I remember a couple of years back getting to spend some time shooting the M&P 380 Shield EZ, and being rather impressed. I also remember thinking that it’d be great if Smith & Wesson would build that idea in 9mm. And so they did.
The M&P 9 Shield EZ brings the positive features of its predecessor into a 9mm, internal-hammer-fired pistol that very nearly mirrors the dimensions of the .380 model.
Why Consider the 9 Shield EZ
The M&P 9 Shield EZ is a pistol in a size and configuration that makes it rather easy to carry concealed. While it is larger than its original Shield namesake, it is still rather compact. It is slightly smaller and thinner than a Glock 19, but it’s still enough gun to be easy to grip and control while firing.
You might consider the 9 Shield EZ for the fact that it is deliberately made to be easy to rack the slide—as the spring is far softer than is found on most pistols. It is therefore well suited to people who may have trouble manipulating the slide of other pistols. You might also consider the 9 Shield EZ for the 8-round magazines that are extremely easy to load. Pull tabs on either side of the single-stack magazine allow virtually anyone to easily load the magazine to full capacity. Or you might consider it for the fact that it’s one of the few modern poly-pistols that has a grip safety; a feature that some find very appealing and comforting.
I recently got the chance to try out the 9 Shield EZ and have a few thoughts to share on the experience. Let’s start with the specs:
Caliber: 9mm Luger
Action: Internal hammer fired
External Safety: Grip safety, models with & without thumb safety
Despite the prominent visual feature of the large grip safety protruding from the backstrap, I’m happy to report that it is a non-factor in running the gun. I never felt it or noted its engagement. And that’s the way it should be. Yes, it looks a bit weird when the gun is not in your hand, but it’s something one should and likely will get over.
The frame is right in what I consider to be the sweet spot for size and configuration. It’s small enough to be somewhat compact, but large enough so that you get a full grip and full control when firing. The grip features M&P’s M2.0 texture, which is pretty nice, but still not rough enough for my taste. But it’s better than you’re apt to find on most poly pistols.
Loading the magazines is as easy as reported and anyone should be able to load them. Similarly, racking the slide to chamber the first round was ridiculously easy. That is one soft spring! I took my first shots for precision and slow fire to get a feel for the gun. Pretty much what I expected; neither too stout nor overly soft-shooting. If feels like a gun its size and weight should feel when shooting 9mm. It was not at all difficult to control the gun in shooting strings. I then picked up the pace.
I later ran some fast shooting strings, with 4 shots in 1 second to a torso target, followed by one round to the face. It was not as easy as doing it with my Glock 19, but this smaller gun was still manageable for keeping rounds where I wanted them. The one thing that did give me a bit of trouble was the front sight.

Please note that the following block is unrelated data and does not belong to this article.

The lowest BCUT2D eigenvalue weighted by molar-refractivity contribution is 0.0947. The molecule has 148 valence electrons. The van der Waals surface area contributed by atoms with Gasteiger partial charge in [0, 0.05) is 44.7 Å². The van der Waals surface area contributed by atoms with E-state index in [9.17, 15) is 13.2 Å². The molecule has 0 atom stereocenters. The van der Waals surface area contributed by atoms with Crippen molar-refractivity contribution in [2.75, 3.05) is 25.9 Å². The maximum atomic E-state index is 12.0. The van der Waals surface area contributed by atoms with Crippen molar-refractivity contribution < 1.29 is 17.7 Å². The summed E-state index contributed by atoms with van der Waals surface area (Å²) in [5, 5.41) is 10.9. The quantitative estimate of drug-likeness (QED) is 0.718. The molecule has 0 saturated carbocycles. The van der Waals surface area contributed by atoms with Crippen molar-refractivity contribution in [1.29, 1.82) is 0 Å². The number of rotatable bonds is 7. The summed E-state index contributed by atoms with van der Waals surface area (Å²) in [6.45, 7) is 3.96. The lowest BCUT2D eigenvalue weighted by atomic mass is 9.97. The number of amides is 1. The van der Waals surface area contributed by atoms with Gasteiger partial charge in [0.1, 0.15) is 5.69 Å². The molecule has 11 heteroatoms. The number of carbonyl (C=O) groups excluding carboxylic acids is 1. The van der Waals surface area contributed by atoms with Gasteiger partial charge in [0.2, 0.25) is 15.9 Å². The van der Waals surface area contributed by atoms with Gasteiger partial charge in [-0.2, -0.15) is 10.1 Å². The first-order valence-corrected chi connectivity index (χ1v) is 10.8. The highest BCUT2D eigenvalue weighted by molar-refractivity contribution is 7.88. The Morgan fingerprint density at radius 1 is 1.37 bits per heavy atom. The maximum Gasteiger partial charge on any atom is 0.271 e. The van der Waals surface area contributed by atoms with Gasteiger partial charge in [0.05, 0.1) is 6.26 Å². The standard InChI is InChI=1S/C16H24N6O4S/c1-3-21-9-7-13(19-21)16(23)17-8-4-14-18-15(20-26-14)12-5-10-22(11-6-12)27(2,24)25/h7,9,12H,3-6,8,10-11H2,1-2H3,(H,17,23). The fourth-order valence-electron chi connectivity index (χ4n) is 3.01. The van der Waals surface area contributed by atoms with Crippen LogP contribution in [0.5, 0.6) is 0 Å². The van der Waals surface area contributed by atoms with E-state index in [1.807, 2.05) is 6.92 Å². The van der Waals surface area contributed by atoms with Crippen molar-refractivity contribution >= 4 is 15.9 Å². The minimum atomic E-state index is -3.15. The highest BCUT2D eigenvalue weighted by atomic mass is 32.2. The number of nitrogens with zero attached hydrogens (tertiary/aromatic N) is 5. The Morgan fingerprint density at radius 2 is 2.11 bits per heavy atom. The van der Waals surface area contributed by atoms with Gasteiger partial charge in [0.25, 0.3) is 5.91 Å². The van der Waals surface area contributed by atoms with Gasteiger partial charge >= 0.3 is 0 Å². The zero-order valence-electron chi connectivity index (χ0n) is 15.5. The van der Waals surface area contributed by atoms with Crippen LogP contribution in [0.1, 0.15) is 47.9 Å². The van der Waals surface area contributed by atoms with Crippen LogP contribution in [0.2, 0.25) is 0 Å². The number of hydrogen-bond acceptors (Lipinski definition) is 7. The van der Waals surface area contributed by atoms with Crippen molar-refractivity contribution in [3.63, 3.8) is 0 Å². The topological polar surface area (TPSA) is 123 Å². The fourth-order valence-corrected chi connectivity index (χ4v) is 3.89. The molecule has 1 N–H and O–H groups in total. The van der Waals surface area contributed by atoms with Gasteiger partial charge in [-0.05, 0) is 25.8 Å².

The 9 Shield EZ’s front sight is a white dot, but not just a white dot. The “dot” is a hole in the front sight post and that hole is filled with white paint (or whatever material). The white is fine, but the fact that it’s a hole means that dirt and dust and gunpowder residue can get in there and render the “white” dot invisible. It was especially hard for me to pick up the front sight and to maintain a good sight picture when shooting faster strings of shots. Were I to own this pistol, I would trade out the stock 3-dot sights for something far more bright and visible.
The trigger on the 9 Shield EZ is pretty darned good. The action is smooth and the trigger breaks at around 4.5 lbs. The reset is very soft; while the spring on some pistols’ triggers push your finger forward in the reset, the EZ’s trigger reset is comparatively weak. I don’t think that’s good or bad, it’s just different from what I’ve found in most triggers. I had no trouble with the trigger and it completed what was, overall, a very easy-to-shoot experience.
Features and Components
The grip safety is large and runs for about 2/3 of the backstrap. This feature prevents the trigger from engaging unless the grip protrusion is fully depressed, ensuring that a full grip on the frame is required for the pistol to fire. This feature allows you the benefit of reholstering while not depressing this backstrap lever, ensuring a far safer operation even if some foreign object catches on and depresses the trigger. It’s a feature found on a number of pistol models and one that many people prefer.
The 9 Shield EZ looks like a striker-fired pistol, but it’s actually an internal-hammer gun. If you’re not familiar with internal-hammer-fired pistols, they’re not at all uncommon and, for operation, you likely won’t notice any difference from what you’re used to. There are differences on the inside, but you run it like any other modern pistol.
It sports white 3-dot sights that are serviceable, but problematic, as detailed earlier. The stainless-steel slide has nice cuts on the rear and those…silly M2.0 machining marks on the lower front of the slide (I can’t help but make fun of that terrible design feature). The slide is remarkably easy to rack and this is an excellent feature that suits the “EZ” brand. The rear of the slide has short “wings” machined from the slide to act as an easy anchor for racking the slide.